At first, I thought that residents here (and I say “residents” because not everyone who lives in Barcelona is Spanish) were blind to how good they had it. Oh, you poor thing, you’re not sure which bike rental service to sign up for. How hard life must be for you. It was resentment that was uncalled for. Their worries seemed so trivial and I thought that I was somehow better equipped for life’s curveballs because I came from a country that can’t get its act together. Sure, we are aces when it comes to back-up plans and sly maneuvering. The Lebanese know how to “bounce back and overcome adversity.” But then I realized something: you’re not supposed to spend so much of your own brainpower thinking about half the shit we think about back home and yet, we have to.

…or do we?

When I’m asked what I think about Barcelona so far, my automated response is, “It’s a lot like home except everything works.” I thought I was different from the Catalonian population because of what my daily life consists of in Beirut but, when having deeper conversations with people, I came to see that all of us have the same concerns, the same aspirations, and even the same confusion when it comes to romance and significant others. We may speak different languages but we’re not from different planets. It’s just that I come from a country that added a few rolls of parchment to my what to think about tonight while staring at my ceiling list. That does not mean that those who live here don’t have their own fair share of burdens, they just have the kind that is more of a DEFCON BEIGE than our constant VERMILLION.

This is why I left. I wanted to see how the other half lives, to see what’s missing at home as well as abroad, to see what would push me to emigrate elsewhere or make me stay. All I can say now is that being able to only think about things that are quintessentially important to my life, even something as basic as scheduling a tennis lesson before it rains, is refreshing. I wonder what it will be like to return to my scrolls of only-in-Lebanon problems.

Barcelona may not be my Beirut but, upon being away long enough to see it from a distance, I’m not sure what my Beirut has become either.

Adulting at 27 in Barcelona

Living solo, in a foreign country, with a foreign language. I haven’t been doing this very long but I’ve also never done this before so the adulting process is in full swing.

Here are a few tips for other late bloomers:

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Get to know the neighborhood
After wandering around in circles enough times around your place, take a mental note of places you’ll need on a regular basis. Draw up a quick map of nearby pharmacies, supermarkets, and bakeries that are within 2-3 blocks of you. Keep the map on your fridge and take a photo so you have it as a reference.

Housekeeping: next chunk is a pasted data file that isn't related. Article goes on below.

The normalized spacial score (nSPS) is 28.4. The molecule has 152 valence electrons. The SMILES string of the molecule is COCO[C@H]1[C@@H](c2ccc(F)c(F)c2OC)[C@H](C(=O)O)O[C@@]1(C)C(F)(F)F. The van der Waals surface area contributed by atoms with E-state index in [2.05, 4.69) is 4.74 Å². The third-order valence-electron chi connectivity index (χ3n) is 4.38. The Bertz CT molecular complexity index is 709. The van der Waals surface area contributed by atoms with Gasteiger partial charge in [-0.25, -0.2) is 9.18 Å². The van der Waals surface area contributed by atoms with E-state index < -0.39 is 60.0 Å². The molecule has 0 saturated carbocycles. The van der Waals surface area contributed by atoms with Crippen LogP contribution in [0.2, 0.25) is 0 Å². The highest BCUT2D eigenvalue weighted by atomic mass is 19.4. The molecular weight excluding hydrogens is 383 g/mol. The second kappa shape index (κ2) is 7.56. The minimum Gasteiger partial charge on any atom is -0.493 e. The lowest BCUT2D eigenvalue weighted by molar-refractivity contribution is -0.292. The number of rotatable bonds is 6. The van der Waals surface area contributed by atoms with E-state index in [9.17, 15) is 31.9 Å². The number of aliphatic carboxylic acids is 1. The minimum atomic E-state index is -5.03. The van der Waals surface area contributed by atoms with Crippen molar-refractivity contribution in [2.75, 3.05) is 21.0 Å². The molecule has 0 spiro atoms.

Never start doing laundry at 11:30 pm
Because then you’ll have to wait for the load to finish so you can hang the wet clothes to dry or transfer them to the dryer. Lesson learned. #rinsehold

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Don’t overbuy or overbaguette
It’s weird when you’re only buying groceries for one. Keep that in mind when purchasing perishables like fresh baguettes that taste stale after a day. Store brand items are fine for all the basics of the kitchen. Do not go cheap on the olive oil though. As someone from the Mediterranean, let me just say that this would be sacrilege. Extra virgin, light in color, and use it for everything. None of that aceite de girasol stuff. And feed the stale baguettes to the birdies in the park, they don’t care.

Invest in coconut oil and an aloe vera plant
Coconut oil is a natural SPF and moisturizer, anti-inflammatory, and anti-fungal agent. It’s like Windex for skin. It’s a good staple to have at hand when you need it. It’s also used in cooking and is a tasty alternative for butter when making popcorn. The aloe vera plant is a source of pure gel which alleviates burns and blisters.

For BCN, Veritas is an organic supermarket chain that carries lots of specialty products. It’s got gluten free, organic, and all other dietary sensitivity stuffs. I got coconut oil and aloe vera gel from there for 10 Euros.

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Try not to get hit by a bus or a biker
And by “biker,” I mean people on bicycles. Like most of Europe, this city is very bike-friendly and the public transport system is actually reliable. Although Beirut is home to crazy drivers, it’s not the place for pedestrians. Here, I’ve been walking everywhere using the metro only once this week. The thing I did not account for is that the bike lanes cut through the streets and sidewalks. When walking, be aware of the riders that are zooming by. And when waiting for the green man to light at the crosswalk, stay about a foot away from the curb because those busses get tooclose.

And, when in doubt, just google everything. The struggle is real.